The underground caves were significantly cooler than the upper tiers of the building which makes it ideal for cellaring the vessels and barrels...and a nice break from the warm weather we were sitting in.

But forget breaks, there was so much more of DCV to explore!

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Our next stop was Mauritson Winery (2859 Dry Creek Rd  Healdsburg, CA 95448) where we were greeted by vineyard manager Cameron Mauriston and his wife Ashley. The Mauriston Family began growing grapes in the Dry Creek Valley in 1868 making Cam and Ashley part of the sixth generation of grape growers. Their great-great-great grandfather S.P. Hallengren first planted grapes in their Rockpile homestead in 1884.


On our way over to the Mauritson Winery, Michelle told us their property there grew to 4,000 acres, but the US Army acquired over 3000 acres of it to develop Lake Sonoma. The land was then used to herd sheep and grow other crops.


Since then, the family expanded their growing territory to the Alexander Valley and now have vineyards there, Rockpile, and Dry Creek Valley managing over 310 acres.


In 1998, Cam's brother Clay released the first Zinfandel with the Mauriston Family label on it and in 2004, the family opened the Mauritson Winery.


Here at the winery, we did a "soil tasting." No, we did not put dirt in our mouths.  Cam introduced us to 4 distinct wines from their vineyards as well as neighboring ones showing us that soil quality definitely plays a role in the flavor of the same grape varietal - this is known as terrior. As for Zinfandel, the soil is not as nutrient-rich as those used for white wines. The roots are thinner and gnarlier and are more stressed because water doesn't hold well in rockier, harder soils in which they grow best in. This "struggle" to thrive causes the development of richer, bolder flavors and tannins from the skins and seeds. The skins also contribute to the color of the wine which is why Zins are oftentimes very rich in dark berry hues.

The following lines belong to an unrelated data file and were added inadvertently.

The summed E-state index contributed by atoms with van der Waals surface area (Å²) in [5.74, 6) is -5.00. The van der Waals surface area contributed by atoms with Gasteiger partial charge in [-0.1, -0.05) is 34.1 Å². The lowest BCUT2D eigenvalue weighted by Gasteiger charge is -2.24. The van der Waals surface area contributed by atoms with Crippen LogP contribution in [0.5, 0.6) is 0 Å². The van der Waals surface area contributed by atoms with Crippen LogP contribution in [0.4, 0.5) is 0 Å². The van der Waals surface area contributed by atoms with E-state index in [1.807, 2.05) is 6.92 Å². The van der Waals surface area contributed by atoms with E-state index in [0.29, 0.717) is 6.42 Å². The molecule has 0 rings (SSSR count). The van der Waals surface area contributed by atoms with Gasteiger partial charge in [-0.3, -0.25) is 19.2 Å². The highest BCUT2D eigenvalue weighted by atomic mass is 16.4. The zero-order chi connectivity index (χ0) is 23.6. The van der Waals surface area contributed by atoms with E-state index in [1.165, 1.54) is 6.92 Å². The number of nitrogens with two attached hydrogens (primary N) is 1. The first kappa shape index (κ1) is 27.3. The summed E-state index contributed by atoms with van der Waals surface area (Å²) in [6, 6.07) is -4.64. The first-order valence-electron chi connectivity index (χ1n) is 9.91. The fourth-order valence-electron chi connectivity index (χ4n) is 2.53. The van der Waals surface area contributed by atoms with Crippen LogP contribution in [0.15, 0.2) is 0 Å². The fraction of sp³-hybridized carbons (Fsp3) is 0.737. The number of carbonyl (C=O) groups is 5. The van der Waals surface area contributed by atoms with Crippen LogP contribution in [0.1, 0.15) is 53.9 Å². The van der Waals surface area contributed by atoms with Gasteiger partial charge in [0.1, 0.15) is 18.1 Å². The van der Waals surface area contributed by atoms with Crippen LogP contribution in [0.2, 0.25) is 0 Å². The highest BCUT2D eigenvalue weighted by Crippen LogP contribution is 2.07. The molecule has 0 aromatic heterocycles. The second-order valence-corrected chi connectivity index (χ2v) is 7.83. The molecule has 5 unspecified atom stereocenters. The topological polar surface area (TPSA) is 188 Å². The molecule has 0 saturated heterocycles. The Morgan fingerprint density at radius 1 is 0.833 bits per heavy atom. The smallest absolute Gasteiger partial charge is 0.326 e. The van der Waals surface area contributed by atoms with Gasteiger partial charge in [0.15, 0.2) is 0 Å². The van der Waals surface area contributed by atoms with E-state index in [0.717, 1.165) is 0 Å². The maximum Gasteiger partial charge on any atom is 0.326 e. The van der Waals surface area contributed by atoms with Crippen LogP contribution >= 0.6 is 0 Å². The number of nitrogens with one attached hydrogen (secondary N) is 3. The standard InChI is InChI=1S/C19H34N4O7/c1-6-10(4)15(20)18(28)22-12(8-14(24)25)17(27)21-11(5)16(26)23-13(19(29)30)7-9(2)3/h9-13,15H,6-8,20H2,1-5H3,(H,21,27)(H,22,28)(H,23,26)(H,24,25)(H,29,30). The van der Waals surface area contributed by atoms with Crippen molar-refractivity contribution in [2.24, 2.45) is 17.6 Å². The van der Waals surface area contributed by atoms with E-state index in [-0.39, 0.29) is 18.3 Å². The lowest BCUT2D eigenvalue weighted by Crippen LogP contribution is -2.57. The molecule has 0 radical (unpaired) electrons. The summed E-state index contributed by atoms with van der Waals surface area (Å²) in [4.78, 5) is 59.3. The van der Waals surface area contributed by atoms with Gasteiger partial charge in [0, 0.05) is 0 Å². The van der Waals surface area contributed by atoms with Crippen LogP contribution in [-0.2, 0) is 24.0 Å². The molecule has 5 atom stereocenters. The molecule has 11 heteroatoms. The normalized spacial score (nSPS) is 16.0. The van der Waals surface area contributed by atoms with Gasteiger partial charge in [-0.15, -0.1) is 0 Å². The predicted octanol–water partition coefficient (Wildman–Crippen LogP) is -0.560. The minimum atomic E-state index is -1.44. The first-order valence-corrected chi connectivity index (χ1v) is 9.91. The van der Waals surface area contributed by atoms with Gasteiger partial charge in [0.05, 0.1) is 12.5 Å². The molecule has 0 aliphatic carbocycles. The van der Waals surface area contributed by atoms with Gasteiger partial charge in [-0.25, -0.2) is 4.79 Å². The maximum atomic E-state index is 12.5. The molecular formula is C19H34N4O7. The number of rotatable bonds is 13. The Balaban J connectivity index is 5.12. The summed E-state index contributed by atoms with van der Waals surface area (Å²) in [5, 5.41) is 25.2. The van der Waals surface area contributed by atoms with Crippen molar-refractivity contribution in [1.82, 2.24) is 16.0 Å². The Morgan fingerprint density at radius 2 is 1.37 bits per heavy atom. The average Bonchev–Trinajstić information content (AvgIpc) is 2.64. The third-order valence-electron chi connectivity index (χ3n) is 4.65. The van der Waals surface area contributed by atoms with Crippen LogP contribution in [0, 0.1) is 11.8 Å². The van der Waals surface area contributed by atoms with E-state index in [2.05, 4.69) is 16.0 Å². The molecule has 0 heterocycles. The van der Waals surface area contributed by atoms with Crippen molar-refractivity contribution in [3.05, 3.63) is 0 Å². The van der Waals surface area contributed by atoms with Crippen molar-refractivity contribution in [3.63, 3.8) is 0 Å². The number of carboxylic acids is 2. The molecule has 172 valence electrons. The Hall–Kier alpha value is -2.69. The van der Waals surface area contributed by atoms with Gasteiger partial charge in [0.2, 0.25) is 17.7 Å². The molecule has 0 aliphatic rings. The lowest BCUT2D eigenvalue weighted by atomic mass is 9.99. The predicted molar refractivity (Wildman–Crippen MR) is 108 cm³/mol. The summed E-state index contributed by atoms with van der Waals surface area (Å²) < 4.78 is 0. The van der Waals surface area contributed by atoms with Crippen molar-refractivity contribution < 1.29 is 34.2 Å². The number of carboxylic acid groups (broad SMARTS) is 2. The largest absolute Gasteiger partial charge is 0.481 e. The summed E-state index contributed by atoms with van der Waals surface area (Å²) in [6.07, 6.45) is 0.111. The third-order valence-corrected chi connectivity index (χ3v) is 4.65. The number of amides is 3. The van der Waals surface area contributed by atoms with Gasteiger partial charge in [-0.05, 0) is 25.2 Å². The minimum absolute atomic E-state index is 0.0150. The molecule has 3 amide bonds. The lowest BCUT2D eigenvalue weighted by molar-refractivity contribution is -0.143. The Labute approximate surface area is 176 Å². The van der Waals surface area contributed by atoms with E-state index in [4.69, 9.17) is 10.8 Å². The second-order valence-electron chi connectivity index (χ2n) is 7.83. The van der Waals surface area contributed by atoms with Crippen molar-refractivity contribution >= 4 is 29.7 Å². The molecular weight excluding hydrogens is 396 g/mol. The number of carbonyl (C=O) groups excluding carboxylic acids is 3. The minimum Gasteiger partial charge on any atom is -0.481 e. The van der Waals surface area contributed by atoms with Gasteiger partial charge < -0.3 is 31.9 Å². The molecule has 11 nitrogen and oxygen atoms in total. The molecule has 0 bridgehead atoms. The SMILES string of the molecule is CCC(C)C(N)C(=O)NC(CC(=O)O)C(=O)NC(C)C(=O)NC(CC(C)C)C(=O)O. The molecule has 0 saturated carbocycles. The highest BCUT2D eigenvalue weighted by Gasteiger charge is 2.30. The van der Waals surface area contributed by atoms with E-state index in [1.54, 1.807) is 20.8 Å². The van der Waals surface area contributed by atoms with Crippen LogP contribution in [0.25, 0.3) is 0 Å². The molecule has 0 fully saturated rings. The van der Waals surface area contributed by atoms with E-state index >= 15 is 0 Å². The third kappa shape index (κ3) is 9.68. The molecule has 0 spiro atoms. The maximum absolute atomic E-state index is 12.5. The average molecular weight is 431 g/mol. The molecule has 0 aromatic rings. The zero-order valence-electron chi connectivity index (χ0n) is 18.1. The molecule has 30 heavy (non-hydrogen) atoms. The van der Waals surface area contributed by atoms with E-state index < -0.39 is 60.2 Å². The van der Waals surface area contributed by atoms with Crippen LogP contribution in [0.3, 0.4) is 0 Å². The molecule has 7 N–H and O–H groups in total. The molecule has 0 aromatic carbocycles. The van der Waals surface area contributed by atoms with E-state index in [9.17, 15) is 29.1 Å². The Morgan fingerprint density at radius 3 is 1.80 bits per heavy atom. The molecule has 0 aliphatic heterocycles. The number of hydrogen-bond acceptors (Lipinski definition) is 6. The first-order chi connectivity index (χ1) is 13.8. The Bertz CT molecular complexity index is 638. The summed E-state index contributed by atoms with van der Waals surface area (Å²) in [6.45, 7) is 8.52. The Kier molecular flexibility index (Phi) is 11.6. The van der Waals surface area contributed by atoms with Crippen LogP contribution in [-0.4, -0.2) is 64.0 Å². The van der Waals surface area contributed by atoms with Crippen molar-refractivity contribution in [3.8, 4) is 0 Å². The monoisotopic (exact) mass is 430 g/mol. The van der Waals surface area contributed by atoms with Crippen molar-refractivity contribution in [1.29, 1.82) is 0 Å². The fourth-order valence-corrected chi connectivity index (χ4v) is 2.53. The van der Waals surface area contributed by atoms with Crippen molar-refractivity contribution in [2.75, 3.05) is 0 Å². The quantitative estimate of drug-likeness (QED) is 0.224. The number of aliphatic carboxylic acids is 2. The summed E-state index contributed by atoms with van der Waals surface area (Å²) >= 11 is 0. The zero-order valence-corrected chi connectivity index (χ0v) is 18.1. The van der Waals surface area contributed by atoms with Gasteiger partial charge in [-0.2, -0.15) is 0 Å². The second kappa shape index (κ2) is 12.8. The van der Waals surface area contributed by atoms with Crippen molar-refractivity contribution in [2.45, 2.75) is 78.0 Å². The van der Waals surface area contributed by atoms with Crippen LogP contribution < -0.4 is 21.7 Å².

The first was 2011 Gopfrich Syrah whose soil was brownish-grey, gravelly, and course, gives the syrah a dark berry flavor finishing with a hint of peppery spice.


Next was the 2011 Mazzocco Sullivan Vineyard Zinfandel which is grown in topsoil consisting of volcanic composite assisting in the grapes' steady rate of maturity. 


On to the 2010 Bella Lily Hill Estate Zinfandel - Lily Hill's 10 acres of old-vine Dry Creek zin, planted in 1915, are on the valley's west side.  The soil was hard and rocky with a reddish tint due to the heavy clay content.


The composition is 91% Zinfandel and 9% Petite Sirah so the flavors are a combination of ripe plum and currants with nice tannins.  Mature vines and complex fruit for mature palates for sure.


Now on to the 2011 Mauritson Rockpile Zinfandel.  The vineyards of Rockpile Appellation are located in the Northwest edge of the Dry Creek Valley.  The combination of longer sun exposure and rocky soil results in a full bodied wine with raspberry notes and balanced acidity.


After our tasting, we sat down to enjoy a lunch provided by the beloved Dry Creek General Store.  It was great to hear that the general store is where workers from the vineyards would congregate after a day out in the fields to relax and recoup. 


Lunch was not only delicious, but healthy as well.  We were treated with a selection of cold sandwiches and warm paninis as well as a kale Caesar, sweet beet salad, and quinoa medley.


This was also a great time to try Mauritson's Dry Creek Valley Zinfandel (with great flavors of raspberry jam and cherry) as well as their Sauvignon Blanc (which was very refreshing and smooth with hints of lilikoi and peach).


Mauriston Winery is a fantastic place to visit rich with family history.  It is always great to see later generations carry on old family traditions and businesses.